Eschatology (es-kə-tä-le-jē) is the study of the end times. There does seem to be a rekindled curiosity in the end times these days. Reality television shows featuring doomsday “preppers” suggest a growing interest. Equipped with pre-packaged food guaranteeing a twenty-five-year shelf life and sheltered in creatively designed bunkers, preppers plan to overcome a nuclear holocaust or the lawless chaos of an economic meltdown.
Truly, the time is coming, regardless of how one materially preps, when this world in its present form will pass away (1 Corinthians 7:31). While some may try to “head for the hills” and even pray for those hills to “cover” them (Luke 23:30), none will escape the Lord on Judgment Day. St. Paul’s plea to be spiritually prepped should remain on our minds, since “We must all appear before the judgment seat of Christ” (2 Corinthians 5:10).
Are we prepared for our Savior’s second advent? Some fear that day. Worse than any science fiction nightmare of a zombie apocalypse, sin and unresolved guilt grip them with terror at the reality of standing before a holy, righteous Judge. Such fear remains one motivator why some seek to predict our Savior’s return. They foolishly think that if they can calculate His second coming, they will have time to tidy up their spiritual houses in God-pleasing order.
When our Savior previewed the end of the age (Matthew 24), however, He did not do so for any to forecast the exact time of His return. Rather, by sharing these “signs of the end times,” Jesus urged constant vigilance for His second arrival at any moment. St. Paul added to Jesus’ “Behold [“pay attention”], I am coming soon,” (Revelation 22:7) that our Savior would come like a “thief in the night” (1 Thessalonians 5:2).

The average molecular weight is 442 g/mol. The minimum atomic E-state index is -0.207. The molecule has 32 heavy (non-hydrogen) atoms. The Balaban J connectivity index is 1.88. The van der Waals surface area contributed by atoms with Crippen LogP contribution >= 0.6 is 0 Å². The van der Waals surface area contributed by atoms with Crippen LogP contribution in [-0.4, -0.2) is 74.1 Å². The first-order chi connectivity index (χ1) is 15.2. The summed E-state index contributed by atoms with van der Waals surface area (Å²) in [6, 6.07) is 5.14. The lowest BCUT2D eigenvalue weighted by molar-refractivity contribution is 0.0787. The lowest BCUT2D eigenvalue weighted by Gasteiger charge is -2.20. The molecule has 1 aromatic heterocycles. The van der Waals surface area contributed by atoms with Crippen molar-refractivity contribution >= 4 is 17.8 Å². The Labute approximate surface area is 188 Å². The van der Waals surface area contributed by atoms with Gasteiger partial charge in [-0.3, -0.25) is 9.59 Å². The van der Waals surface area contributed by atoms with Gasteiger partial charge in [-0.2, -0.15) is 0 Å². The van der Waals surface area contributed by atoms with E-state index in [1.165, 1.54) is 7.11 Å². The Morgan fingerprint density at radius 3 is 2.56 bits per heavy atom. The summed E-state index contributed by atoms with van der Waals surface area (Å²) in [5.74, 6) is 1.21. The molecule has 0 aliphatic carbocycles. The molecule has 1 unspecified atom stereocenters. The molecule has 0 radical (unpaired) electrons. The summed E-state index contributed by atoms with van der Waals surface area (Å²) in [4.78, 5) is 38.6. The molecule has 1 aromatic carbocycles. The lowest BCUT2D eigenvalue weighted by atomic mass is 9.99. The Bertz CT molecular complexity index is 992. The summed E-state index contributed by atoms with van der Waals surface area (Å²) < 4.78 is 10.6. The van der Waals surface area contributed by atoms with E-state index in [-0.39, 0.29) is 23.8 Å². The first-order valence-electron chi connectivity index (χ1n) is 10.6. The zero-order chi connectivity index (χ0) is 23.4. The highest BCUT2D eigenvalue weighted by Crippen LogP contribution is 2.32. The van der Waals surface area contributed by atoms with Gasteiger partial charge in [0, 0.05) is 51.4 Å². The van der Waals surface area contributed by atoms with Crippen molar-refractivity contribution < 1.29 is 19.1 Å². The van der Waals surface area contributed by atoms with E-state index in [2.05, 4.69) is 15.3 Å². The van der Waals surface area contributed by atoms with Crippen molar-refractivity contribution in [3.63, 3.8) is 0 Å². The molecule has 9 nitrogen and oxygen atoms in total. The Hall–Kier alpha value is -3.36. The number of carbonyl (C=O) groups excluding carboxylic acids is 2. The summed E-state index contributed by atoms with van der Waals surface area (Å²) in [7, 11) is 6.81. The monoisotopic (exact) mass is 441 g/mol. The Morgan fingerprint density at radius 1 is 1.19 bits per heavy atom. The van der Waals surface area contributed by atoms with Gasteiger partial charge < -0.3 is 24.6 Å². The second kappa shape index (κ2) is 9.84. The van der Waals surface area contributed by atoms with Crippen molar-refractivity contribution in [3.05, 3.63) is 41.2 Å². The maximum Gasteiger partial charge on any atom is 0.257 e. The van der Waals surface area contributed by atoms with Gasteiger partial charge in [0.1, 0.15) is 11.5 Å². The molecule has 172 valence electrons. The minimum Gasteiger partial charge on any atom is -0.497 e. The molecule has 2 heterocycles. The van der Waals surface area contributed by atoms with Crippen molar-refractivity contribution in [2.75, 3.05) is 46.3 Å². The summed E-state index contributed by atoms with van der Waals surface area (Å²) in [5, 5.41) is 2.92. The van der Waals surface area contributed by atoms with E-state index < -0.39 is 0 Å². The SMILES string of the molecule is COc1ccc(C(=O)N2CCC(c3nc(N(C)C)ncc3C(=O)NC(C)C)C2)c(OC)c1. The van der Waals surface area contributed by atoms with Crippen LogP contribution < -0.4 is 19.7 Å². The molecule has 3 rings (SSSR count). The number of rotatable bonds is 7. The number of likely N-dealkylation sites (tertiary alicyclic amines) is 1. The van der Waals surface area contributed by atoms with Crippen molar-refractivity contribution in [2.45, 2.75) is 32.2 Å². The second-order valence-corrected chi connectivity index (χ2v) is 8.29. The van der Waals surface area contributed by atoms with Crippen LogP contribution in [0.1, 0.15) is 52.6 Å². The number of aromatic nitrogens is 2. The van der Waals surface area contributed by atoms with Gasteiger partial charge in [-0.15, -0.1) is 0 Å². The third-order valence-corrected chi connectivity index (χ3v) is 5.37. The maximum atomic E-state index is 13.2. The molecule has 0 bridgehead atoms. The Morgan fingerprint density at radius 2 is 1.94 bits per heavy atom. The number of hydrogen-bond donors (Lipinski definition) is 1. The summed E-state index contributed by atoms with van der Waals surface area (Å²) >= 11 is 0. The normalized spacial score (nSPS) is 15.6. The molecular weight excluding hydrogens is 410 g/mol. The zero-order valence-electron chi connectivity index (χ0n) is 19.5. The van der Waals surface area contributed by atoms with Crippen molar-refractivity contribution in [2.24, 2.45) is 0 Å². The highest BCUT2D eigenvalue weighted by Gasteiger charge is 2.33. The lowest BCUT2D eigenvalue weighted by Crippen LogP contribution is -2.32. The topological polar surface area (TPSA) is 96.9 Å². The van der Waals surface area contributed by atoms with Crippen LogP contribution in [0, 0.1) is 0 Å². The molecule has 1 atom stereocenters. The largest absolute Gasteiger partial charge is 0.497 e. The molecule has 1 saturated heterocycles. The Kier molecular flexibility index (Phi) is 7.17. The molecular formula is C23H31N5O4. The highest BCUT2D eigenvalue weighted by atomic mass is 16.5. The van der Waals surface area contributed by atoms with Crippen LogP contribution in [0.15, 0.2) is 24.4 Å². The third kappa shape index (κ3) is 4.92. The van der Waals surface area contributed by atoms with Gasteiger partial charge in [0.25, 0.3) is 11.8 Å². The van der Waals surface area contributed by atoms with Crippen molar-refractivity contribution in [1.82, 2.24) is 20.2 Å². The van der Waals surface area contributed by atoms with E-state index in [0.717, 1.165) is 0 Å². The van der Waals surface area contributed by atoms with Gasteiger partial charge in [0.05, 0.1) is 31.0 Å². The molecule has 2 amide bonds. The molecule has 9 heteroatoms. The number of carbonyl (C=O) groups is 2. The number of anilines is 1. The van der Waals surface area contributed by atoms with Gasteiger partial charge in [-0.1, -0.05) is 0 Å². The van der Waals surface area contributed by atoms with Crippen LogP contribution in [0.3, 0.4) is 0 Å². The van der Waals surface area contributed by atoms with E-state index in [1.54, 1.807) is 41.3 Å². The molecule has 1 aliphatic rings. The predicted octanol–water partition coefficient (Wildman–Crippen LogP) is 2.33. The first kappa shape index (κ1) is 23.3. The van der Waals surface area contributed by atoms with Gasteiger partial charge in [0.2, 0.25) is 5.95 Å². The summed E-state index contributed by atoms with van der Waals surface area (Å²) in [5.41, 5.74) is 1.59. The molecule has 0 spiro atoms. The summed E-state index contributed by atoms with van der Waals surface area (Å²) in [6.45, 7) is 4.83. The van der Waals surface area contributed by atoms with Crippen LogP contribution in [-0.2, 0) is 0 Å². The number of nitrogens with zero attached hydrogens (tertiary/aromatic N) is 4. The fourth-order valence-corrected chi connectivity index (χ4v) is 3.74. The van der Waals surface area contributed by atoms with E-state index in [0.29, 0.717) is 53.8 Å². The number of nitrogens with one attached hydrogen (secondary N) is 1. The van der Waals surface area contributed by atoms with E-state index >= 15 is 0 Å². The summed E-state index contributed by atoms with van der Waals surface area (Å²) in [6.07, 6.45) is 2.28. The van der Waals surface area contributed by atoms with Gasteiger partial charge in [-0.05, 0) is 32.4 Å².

Of course, scoffers will mock our Lord and deny His return. St. Peter pictures their sinful skepticism: “Where is this ‘coming’ He promised? Ever since our fathers died, everything goes on as it has since the beginning of creation” (2 Peter 3:4). “But,” as Peter counsels, “they deliberately forget…. with the Lord a day is like a thousand years, and a thousand years are like a day” (2 Peter 3:5, 8). Our eternal God is not bound by time as we His creatures are. Why does the Lord seemingly delay His return? Peter further adds, The Lord is not slow in keeping his promise, as some understand slowness. He is patient with you, not wanting anyone to perish, but everyone to come to repentance (2 Peter 3:9). In divine wisdom garnished with gracious patience, our God, “who wants all people to be saved” (1 Timothy 2:4), ensures His gospel will be preached to all nations according to His perfect timetable before the end comes (Matthew 24:14).
With that in mind, personal preparedness calls for us as Christians to daily repent of our sins of thought, word, and deed. St. Paul pleads with the Day-denier ignoring the Savior’s imminent return, I tell you, now is the time of God’s favor and now is the day of salvation (2 Corinthians 6:2). Even if Jesus does not return during our lifetimes, our judgment day will come soon since “the length of our days is seventy years—or eighty, if we have the strength” (Psalm 90:10).
Instead of fixating on the “when” then, by God’s grace through Word and sacrament the Holy Spirit keeps God’s preppers ever-ready spiritually for His arrival. Our daily staple is the Gospel, the bread of life securing an eternal value. The Gospel feeds our faith by proclaiming the Bread of Life, who lived a perfect life to satisfy a heavenly Father’s demand for our perfection. The Gospel shelters sinners with the absolute truth that Jesus completely paid for all our sins. The Gospel nourishes the hungry soul mourning the death of a loved one, fearing at times the unknown, or feeling sometimes crisis in chaos.
That’s why living in the Gospel’s state of grace, with the Holy Spirit’s gift of confident faith rooted in our hearts, we eagerly “lift up our heads” (Luke 21:28) as we see signs of the end. As our final “redemption draws near” (Luke 21:28), there is no need to try to escape. By God’s grace we have no fear of our Savior who promises, “Behold, I am coming soon!” (Revelation 22:7).
Soli Deo Gloria.
Reverend Jeffery Luplow
St. John’s Lutheran Church